You're probably storing and prepping your produce wrong

EMBED </>More News Videos

Have you been storing, prepping and cooking your produce all wrong? (AP Photo/Matthew Mead)

Have you been storing, prepping and cooking your produce all wrong? According to recent studies, the answer is 'yes.' Check out these science-backed tips for getting the most nutritional bang per bite from seven of your favorites.

Store watermelon at room temperature
After bringing home a watermelon, many people will stick it in the refrigerator. But according to research from the U.S. Department of Agriculture, keeping it out of the fridge can significantly boost the potency of its antioxidants and other nutrients.
Steam broccoli
A lot of people like to stir fry or grill broccoli, but a study published in the the Journal of the Science of Food and Agriculture found that to preserve its nutrients, steaming may be the very best method.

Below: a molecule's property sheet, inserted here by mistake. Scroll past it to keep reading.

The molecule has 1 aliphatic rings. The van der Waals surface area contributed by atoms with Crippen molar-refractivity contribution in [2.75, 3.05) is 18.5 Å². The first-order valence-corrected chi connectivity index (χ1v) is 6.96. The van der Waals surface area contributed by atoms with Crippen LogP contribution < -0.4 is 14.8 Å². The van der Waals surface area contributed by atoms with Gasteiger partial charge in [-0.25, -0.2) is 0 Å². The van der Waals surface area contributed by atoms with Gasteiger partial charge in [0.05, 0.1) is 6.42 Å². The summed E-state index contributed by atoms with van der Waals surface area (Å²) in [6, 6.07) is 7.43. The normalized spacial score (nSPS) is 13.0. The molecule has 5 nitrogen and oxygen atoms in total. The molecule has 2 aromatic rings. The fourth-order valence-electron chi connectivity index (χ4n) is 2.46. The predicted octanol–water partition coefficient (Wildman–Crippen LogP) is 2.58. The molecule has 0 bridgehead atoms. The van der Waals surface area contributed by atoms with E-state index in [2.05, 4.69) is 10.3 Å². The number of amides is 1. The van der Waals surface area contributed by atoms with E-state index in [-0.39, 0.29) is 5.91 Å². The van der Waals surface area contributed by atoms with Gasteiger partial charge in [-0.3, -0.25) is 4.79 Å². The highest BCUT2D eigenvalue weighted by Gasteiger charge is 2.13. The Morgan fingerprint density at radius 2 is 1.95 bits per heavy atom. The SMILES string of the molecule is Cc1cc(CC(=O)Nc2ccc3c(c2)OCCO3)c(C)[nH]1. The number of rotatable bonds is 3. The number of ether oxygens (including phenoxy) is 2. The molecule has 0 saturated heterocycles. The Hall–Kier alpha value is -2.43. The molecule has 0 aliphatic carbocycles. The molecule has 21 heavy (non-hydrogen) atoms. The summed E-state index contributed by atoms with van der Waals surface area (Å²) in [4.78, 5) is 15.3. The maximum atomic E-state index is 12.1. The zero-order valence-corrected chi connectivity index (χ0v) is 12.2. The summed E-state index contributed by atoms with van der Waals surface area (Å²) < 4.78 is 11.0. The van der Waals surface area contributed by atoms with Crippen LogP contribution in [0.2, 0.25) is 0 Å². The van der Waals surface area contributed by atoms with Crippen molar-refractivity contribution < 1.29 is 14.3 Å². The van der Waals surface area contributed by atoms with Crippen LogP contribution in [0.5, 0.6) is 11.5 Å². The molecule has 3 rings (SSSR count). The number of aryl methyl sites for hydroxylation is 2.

Cook and then chop carrots
Here's something you may not have thought: research done at Newcastle University found that if carrots are boiled and then chopped, their anti-cancer properties are 25% higher. That's because cooking them whole helps lock in their nutrients. If you chop first, you increase the veggie's surface area, while allows more nutrients to leach out into the water as the cook.

Let garlic sit after you crush it
You'll need to tap into your patience on this one - let garlic sit after you crush it. Research shows that letting it "rest" for a full 10 minutes helps the garlic retain more of its anti-cancer power than when you cook it immediately.

Learn how to store, prep and cook other fruits and veggies by clicking here.
Related Topics:
(Copyright ©2016 ABC News Internet Ventures.)

Load Comments